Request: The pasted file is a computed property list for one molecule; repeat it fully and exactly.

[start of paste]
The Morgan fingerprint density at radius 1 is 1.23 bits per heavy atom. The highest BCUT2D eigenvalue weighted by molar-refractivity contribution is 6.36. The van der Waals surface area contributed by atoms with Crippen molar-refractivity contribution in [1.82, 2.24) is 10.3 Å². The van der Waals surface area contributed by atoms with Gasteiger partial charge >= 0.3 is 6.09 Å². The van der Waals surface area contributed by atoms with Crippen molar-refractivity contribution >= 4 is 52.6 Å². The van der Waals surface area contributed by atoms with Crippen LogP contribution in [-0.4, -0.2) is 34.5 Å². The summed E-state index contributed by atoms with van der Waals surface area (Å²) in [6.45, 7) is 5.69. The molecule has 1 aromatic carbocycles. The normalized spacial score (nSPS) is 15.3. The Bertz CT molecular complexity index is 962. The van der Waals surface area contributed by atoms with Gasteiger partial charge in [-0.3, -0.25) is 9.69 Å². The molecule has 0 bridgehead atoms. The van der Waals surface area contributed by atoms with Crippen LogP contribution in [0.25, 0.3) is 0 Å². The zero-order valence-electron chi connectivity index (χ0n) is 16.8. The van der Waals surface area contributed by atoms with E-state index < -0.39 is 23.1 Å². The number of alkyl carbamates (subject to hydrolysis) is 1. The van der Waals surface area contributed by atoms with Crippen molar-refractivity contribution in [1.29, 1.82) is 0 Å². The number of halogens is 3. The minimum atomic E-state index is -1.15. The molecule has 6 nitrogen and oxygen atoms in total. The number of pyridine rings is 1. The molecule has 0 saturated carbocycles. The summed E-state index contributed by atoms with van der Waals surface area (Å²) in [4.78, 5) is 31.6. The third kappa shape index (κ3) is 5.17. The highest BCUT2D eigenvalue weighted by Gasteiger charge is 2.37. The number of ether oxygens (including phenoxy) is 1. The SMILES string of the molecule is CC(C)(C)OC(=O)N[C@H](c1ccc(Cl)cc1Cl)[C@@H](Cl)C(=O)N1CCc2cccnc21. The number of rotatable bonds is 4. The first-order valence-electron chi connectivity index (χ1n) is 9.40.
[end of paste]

The Morgan fingerprint density at radius 1 is 1.23 bits per heavy atom. The highest BCUT2D eigenvalue weighted by molar-refractivity contribution is 6.36. The van der Waals surface area contributed by atoms with Crippen molar-refractivity contribution in [1.82, 2.24) is 10.3 Å². The van der Waals surface area contributed by atoms with Gasteiger partial charge >= 0.3 is 6.09 Å². The van der Waals surface area contributed by atoms with Crippen molar-refractivity contribution >= 4 is 52.6 Å². The van der Waals surface area contributed by atoms with Crippen LogP contribution in [-0.4, -0.2) is 34.5 Å². The summed E-state index contributed by atoms with van der Waals surface area (Å²) in [6.45, 7) is 5.69. The molecule has 1 aromatic carbocycles. The normalized spacial score (nSPS) is 15.3. The Bertz CT molecular complexity index is 962. The van der Waals surface area contributed by atoms with Gasteiger partial charge in [-0.3, -0.25) is 9.69 Å². The molecule has 0 bridgehead atoms. The van der Waals surface area contributed by atoms with Crippen LogP contribution in [0.25, 0.3) is 0 Å². The zero-order valence-electron chi connectivity index (χ0n) is 16.8. The van der Waals surface area contributed by atoms with E-state index < -0.39 is 23.1 Å². The number of alkyl carbamates (subject to hydrolysis) is 1. The van der Waals surface area contributed by atoms with Crippen molar-refractivity contribution in [1.29, 1.82) is 0 Å². The number of halogens is 3. The minimum atomic E-state index is -1.15. The molecule has 6 nitrogen and oxygen atoms in total. The number of pyridine rings is 1. The molecule has 0 saturated carbocycles. The summed E-state index contributed by atoms with van der Waals surface area (Å²) in [4.78, 5) is 31.6. The third kappa shape index (κ3) is 5.17. The highest BCUT2D eigenvalue weighted by Gasteiger charge is 2.37. The number of ether oxygens (including phenoxy) is 1. The SMILES string of the molecule is CC(C)(C)OC(=O)N[C@H](c1ccc(Cl)cc1Cl)[C@@H](Cl)C(=O)N1CCc2cccnc21. The number of rotatable bonds is 4. The first-order valence-electron chi connectivity index (χ1n) is 9.40.